Australian man wins defamation case against Google over images published online http://www.news.com.au/technology/man-wins-defamation-case-against-google-over-images-published-online/story-e6frfro0-1226507563956
The man – who has lived in Australia for 42 years also claimed that a Google search for his name brought up stories about an unsolved shooting in 2004, causing damage to his reputation leading him to be ostracised within his migrant community. A jury found Google liable for defamation in the Victorian Supreme court yesterday – a first in Australian history. Justice Beach reserved judgement on damages and expects to deliver that ruling on Monday. The man told News Ltd that he was pleased by the decision.
Mac Fusion Drive: pro users beware http://www.zdnet.com/mac-fusion-drive-pro-users-beware-7000006661/
FD is a combination of a hard drive with a 128GB SSD. The glue that holds them together is a special Mac driver that manages the movement of files between the SSD and the hard drive. Apple’s tech note says:
Fusion Drive automatically and dynamically moves frequently used files to Flash storage for quicker access, while infrequently used items move to the hard disk. As a result you’ll enjoy shorter startup times, and as the system learns how you work you’ll see faster application launches and quicker file access. Fusion Drive manages all this automatically in the background. This model assumes a user who doesn’t process a lot of files and whose files are small. Otherwise the bandwidth required to move files would choke the disk and the SSD capacity would be insufficient. Users who process multi-gigabyte files regularly – musicians, video editors, scientists, artists – will find irritating starts and stops as the system is forced to move big chunks of data to accommodate new files. There is a better way.
Samsung to unveil the Galaxy Note II in mid-November http://www.pcworld.idg.com.au/article/440611/samsung_unveil_galaxy_note_ii_mid-november/
Samsung will unveil the Galaxy Note II Android phone in Australia in mid-November, following an invitation sent to the media today for a “highly anticipated launch”. Read our full review of the Samsung Galaxy Note II here The company sent an invitation to Australian tech media today for an event on Wednesday 14 November that invites attendees to “create, connect and collaborate” with the Galaxy Note II. The Galaxy Note II is currently available in Europe, Asia and the Middle East and was officially released in the US last week. The model expected to be launched in Australia is the N7105 version that features 1800MHz 4G connectivity, meaning the device will work on the Telstra and Optus 4G networks in Australia.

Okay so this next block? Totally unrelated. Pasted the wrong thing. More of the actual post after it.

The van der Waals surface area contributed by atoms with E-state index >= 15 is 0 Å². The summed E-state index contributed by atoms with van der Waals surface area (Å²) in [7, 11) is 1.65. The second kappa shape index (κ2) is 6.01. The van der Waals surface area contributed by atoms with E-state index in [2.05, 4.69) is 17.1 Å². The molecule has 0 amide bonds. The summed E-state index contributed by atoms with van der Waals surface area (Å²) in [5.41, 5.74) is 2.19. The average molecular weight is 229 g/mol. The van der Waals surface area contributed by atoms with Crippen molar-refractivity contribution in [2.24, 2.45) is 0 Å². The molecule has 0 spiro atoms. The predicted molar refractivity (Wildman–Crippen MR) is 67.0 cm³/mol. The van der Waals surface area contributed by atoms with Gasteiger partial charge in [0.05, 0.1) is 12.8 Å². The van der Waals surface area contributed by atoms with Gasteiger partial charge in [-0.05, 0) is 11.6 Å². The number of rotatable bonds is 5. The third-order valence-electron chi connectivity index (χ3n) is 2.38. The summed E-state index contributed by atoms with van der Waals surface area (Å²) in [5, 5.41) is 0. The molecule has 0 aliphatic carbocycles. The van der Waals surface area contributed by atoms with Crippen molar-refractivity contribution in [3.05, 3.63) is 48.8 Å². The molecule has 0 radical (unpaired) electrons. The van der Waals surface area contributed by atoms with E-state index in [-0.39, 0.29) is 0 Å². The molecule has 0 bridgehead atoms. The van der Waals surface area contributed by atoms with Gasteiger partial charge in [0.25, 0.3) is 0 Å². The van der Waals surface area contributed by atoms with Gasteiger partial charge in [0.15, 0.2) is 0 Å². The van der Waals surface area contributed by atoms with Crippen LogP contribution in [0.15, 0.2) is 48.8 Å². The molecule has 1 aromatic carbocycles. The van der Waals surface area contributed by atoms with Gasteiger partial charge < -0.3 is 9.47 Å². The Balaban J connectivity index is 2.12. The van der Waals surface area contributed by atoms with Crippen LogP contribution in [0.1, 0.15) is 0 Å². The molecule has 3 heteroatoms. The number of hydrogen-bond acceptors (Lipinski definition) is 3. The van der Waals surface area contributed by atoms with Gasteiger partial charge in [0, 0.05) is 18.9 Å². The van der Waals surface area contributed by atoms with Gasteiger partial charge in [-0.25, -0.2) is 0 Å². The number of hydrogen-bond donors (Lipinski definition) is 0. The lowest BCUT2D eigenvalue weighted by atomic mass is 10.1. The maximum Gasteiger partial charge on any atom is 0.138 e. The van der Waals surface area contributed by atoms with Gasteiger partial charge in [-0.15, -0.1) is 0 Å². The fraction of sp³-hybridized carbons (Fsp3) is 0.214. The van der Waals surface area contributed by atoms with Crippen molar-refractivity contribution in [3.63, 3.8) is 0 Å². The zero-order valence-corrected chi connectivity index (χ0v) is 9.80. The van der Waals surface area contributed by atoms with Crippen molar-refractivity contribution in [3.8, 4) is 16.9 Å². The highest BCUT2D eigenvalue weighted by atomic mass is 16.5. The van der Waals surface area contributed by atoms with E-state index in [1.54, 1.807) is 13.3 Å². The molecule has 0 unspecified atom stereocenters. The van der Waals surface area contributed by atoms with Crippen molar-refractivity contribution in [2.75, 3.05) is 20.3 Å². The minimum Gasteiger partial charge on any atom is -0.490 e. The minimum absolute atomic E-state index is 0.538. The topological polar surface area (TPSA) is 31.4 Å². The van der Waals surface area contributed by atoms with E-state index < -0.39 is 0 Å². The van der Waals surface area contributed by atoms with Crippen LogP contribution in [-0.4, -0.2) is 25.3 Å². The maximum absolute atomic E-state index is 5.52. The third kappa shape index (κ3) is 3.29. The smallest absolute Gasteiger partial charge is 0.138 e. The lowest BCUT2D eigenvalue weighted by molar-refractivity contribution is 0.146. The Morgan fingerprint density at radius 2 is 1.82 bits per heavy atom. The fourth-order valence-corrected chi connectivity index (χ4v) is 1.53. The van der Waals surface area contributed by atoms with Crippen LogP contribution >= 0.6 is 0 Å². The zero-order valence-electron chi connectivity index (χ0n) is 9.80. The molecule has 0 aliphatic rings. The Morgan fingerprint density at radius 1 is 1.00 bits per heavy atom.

Jessica Alba on her Windows Phone 8 handset http://www.pcworld.idg.com.au/article/440563/jessica_alba_her_windows_phone_8_handset/
Actress Jessica Alba speaks at the launch event for Windows Phone 8 about why she likes her Windows handset. San Francisco, October 29, 2012. You can never get enough of Jesica Alba!
A vulnerability in US domestic airline boarding pass barcodes could allow travellers to bring unauthorised items on board, says a security expert. The codes reveal what kind of airport checks a passenger will face and can be read by smartphones, he says. The security information on the barcodes is only meant to be decoded by Transportation Security Administration (TSA) officers, so it was not thought to be a problem that PreCheck selected which users would get a less rigorous safety check in advance. The fact that passengers can use their handsets to find out if they have been picked poses a problem, says Christopher Soghoian, principal technologist at the American Civil Liberties Union.
Monday October 29, 2012 5:49 pm PDT by Arnold Kim
Earlier this evening, Appleannounced a major change up in their executive management. Most notably, Apple Senior Vice President of iOS Software Scott Forstall will be leaving. Forstall moved over to an advisory role effective immediately, and will ultimately depart Apple in 2013.